“We have nothing guided aboard except for the nukes,” Khan said. “And those…well…we already know the weapons are unreliable…worse than unreliable, really. I am not too sanguine about the guidance systems, either. And the cost of either aspect failing…High Admiral, it would not surprise me if the Federated States went fully nuclear on us simply for launching a weapon aimed at their planet.”
Marguerite looked imploringly at Xingzhen.
“It would be,” said the old-ivory-skinned empress, “anywhere from a day to several days – I am guessing even as much as a week – before the Celestial Kingdom can assemble and move forces to defend Atlantis base. Virtually every strategic asset we have has been supporting our enclave in Balboa.
“They are coming, love, but it will not be immediate.”
“What have we below?” Wallenstein asked.
Khan, the husband, replied, “With the battalion we sent to secure the embassies, there is about one more battalion on Atlantis but…oh, shit…excuse me a moment, High Admiral.”
Moving to an intercom, Khan raised his own shop and asked to speak to Esmeralda. “Ensign,” he asked, “what’s happening on the base?”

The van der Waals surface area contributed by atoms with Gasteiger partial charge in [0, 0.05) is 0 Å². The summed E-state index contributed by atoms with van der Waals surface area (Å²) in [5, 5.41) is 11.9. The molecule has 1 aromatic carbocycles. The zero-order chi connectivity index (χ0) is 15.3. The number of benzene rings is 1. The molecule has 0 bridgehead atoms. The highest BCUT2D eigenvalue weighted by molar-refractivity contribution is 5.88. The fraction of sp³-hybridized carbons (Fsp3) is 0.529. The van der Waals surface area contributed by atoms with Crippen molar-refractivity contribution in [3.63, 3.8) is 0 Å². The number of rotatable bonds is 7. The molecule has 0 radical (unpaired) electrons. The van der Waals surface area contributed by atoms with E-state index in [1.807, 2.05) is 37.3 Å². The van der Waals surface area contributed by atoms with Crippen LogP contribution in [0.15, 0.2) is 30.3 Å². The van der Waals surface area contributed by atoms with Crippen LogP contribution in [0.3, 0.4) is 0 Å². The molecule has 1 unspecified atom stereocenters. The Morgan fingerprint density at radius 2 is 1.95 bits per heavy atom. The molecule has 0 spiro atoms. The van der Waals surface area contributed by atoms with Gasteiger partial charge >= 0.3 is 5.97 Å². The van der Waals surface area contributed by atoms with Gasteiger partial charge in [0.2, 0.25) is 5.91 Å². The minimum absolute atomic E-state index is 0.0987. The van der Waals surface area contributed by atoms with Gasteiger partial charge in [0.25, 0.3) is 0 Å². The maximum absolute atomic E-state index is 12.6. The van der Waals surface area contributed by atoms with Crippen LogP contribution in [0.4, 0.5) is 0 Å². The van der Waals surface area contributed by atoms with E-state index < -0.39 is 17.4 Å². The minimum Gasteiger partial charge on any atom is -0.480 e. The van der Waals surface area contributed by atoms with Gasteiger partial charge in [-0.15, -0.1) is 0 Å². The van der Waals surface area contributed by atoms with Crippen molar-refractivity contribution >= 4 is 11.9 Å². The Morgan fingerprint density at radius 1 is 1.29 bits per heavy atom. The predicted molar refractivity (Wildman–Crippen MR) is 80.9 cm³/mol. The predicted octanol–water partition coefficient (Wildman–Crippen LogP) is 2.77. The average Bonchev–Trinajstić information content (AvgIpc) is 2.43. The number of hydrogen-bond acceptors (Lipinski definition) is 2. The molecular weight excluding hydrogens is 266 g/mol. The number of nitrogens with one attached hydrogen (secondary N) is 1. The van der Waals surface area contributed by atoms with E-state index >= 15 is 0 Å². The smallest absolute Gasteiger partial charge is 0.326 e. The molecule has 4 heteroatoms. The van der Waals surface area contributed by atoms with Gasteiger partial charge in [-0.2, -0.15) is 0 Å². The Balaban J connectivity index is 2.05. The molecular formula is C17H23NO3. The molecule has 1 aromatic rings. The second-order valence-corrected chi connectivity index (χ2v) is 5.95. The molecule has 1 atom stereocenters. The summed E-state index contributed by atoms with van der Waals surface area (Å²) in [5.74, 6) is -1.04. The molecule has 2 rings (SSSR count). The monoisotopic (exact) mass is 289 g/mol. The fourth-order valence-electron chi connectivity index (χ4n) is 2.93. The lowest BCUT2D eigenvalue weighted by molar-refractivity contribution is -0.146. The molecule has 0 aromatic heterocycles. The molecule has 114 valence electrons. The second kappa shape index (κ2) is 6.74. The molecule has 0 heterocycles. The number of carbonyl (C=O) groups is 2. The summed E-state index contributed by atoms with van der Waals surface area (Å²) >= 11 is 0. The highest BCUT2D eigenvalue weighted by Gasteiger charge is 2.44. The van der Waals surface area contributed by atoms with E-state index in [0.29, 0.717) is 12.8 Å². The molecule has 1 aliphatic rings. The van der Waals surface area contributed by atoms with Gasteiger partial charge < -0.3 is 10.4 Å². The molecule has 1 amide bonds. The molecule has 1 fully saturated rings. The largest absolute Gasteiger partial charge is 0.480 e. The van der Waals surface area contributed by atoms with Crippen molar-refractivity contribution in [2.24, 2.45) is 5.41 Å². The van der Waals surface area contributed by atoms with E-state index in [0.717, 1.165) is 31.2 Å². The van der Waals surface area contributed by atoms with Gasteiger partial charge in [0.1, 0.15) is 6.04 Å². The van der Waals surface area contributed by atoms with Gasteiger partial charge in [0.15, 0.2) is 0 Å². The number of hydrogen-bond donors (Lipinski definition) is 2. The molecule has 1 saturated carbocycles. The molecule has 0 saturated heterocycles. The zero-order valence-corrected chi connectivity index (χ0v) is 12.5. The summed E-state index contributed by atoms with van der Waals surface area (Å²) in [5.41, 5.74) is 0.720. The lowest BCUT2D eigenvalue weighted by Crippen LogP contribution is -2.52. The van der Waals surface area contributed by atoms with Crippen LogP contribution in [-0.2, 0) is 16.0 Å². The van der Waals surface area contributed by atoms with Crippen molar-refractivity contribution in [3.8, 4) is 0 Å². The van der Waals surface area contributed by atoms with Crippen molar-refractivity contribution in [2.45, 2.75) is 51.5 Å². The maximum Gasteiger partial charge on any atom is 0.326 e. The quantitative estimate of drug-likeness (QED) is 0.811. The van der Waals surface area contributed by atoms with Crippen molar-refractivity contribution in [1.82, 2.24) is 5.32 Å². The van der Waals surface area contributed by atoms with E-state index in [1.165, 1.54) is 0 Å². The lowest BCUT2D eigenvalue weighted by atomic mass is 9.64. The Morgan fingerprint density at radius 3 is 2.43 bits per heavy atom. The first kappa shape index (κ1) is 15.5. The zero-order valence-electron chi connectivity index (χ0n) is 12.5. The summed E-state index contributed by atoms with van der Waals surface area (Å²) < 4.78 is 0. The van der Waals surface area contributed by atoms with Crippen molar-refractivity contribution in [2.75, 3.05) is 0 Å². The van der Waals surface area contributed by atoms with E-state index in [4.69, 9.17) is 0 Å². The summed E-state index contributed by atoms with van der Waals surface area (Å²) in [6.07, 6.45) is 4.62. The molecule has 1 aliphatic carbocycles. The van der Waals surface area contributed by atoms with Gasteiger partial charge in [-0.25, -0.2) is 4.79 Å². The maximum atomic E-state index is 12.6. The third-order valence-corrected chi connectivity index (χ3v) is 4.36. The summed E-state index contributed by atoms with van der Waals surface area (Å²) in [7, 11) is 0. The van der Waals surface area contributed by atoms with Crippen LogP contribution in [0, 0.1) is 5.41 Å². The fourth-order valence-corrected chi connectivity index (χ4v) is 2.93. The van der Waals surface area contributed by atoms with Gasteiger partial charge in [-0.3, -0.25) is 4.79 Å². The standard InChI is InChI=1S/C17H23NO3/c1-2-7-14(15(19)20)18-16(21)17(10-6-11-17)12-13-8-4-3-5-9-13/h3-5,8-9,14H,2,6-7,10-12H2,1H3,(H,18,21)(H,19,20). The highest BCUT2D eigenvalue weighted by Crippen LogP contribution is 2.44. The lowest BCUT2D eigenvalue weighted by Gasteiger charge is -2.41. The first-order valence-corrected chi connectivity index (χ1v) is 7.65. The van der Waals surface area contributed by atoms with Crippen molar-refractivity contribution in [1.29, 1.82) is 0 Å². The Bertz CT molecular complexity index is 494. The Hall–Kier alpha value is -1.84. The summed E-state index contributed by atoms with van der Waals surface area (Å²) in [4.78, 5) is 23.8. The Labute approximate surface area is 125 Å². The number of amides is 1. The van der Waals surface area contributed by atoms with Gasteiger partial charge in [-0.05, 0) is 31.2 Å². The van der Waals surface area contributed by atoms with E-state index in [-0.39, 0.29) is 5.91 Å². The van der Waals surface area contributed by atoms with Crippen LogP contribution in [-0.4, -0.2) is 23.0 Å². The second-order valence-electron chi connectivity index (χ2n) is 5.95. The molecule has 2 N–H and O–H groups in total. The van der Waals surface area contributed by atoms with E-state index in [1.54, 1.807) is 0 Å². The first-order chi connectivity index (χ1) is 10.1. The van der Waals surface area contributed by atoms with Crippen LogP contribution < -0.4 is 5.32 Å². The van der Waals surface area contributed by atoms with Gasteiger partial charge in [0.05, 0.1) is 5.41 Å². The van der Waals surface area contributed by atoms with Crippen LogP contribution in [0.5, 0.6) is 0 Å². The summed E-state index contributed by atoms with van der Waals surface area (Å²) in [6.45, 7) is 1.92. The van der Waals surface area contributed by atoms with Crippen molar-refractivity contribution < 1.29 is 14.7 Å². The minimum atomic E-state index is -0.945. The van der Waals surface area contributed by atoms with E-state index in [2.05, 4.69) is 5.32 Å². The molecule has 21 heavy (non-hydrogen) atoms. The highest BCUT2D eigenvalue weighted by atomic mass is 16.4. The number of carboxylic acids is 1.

Von der Leyen Barracks, Atlantis Base
Show any military veteran with two spare brain cells to rub together a map of a town in which there is a military garrison and ask him to find the barracks. He’ll pinpoint those in anywhere from minutes even down to seconds. There are simply certain common features, common anywhere and any-when man had set up a concentrated military presence, that screams, “Here sleep the soldiers.” It is partly a question of size, partly of relative positioning, partly of regularity, and partly other, more subtle, indicia.
Thus, when Fernandez’s organization had analyzed Atlantis Base from, among other things, photographs brought back by aerial recon flights, there had never really been a moment’s doubt but that the barracks – they had no clue about the name – was the major military installation on the base.